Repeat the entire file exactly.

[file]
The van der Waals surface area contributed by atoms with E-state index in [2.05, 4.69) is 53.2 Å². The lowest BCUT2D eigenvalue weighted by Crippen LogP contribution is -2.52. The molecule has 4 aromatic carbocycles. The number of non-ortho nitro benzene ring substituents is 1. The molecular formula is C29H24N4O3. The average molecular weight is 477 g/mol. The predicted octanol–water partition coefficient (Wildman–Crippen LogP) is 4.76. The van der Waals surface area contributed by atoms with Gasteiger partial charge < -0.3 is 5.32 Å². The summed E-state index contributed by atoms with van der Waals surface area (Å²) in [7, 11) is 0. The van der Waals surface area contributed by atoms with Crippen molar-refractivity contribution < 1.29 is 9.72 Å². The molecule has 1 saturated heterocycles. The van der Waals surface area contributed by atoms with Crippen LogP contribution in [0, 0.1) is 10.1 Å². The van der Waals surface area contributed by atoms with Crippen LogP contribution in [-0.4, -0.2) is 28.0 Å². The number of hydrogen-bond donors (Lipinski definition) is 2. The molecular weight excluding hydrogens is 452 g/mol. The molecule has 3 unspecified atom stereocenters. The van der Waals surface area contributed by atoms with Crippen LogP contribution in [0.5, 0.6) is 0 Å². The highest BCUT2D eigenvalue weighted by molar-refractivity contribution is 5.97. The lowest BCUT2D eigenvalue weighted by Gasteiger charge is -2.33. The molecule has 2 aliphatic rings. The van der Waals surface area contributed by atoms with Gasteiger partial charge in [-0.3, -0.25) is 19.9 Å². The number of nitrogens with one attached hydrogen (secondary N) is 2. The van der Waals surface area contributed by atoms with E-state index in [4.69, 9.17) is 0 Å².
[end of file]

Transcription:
The van der Waals surface area contributed by atoms with E-state index in [2.05, 4.69) is 53.2 Å². The lowest BCUT2D eigenvalue weighted by Crippen LogP contribution is -2.52. The molecule has 4 aromatic carbocycles. The number of non-ortho nitro benzene ring substituents is 1. The molecular formula is C29H24N4O3. The average molecular weight is 477 g/mol. The predicted octanol–water partition coefficient (Wildman–Crippen LogP) is 4.76. The van der Waals surface area contributed by atoms with Gasteiger partial charge < -0.3 is 5.32 Å². The summed E-state index contributed by atoms with van der Waals surface area (Å²) in [7, 11) is 0. The van der Waals surface area contributed by atoms with Crippen molar-refractivity contribution < 1.29 is 9.72 Å². The molecule has 1 saturated heterocycles. The van der Waals surface area contributed by atoms with Crippen LogP contribution in [0, 0.1) is 10.1 Å². The van der Waals surface area contributed by atoms with Crippen LogP contribution in [-0.4, -0.2) is 28.0 Å². The number of hydrogen-bond donors (Lipinski definition) is 2. The molecular weight excluding hydrogens is 452 g/mol. The molecule has 3 unspecified atom stereocenters. The van der Waals surface area contributed by atoms with Crippen LogP contribution in [0.5, 0.6) is 0 Å². The highest BCUT2D eigenvalue weighted by molar-refractivity contribution is 5.97. The lowest BCUT2D eigenvalue weighted by Gasteiger charge is -2.33. The molecule has 2 aliphatic rings. The van der Waals surface area contributed by atoms with Gasteiger partial charge in [-0.3, -0.25) is 19.9 Å². The number of nitrogens with one attached hydrogen (secondary N) is 2. The van der Waals surface area contributed by atoms with E-state index in [4.69, 9.17) is 0 Å².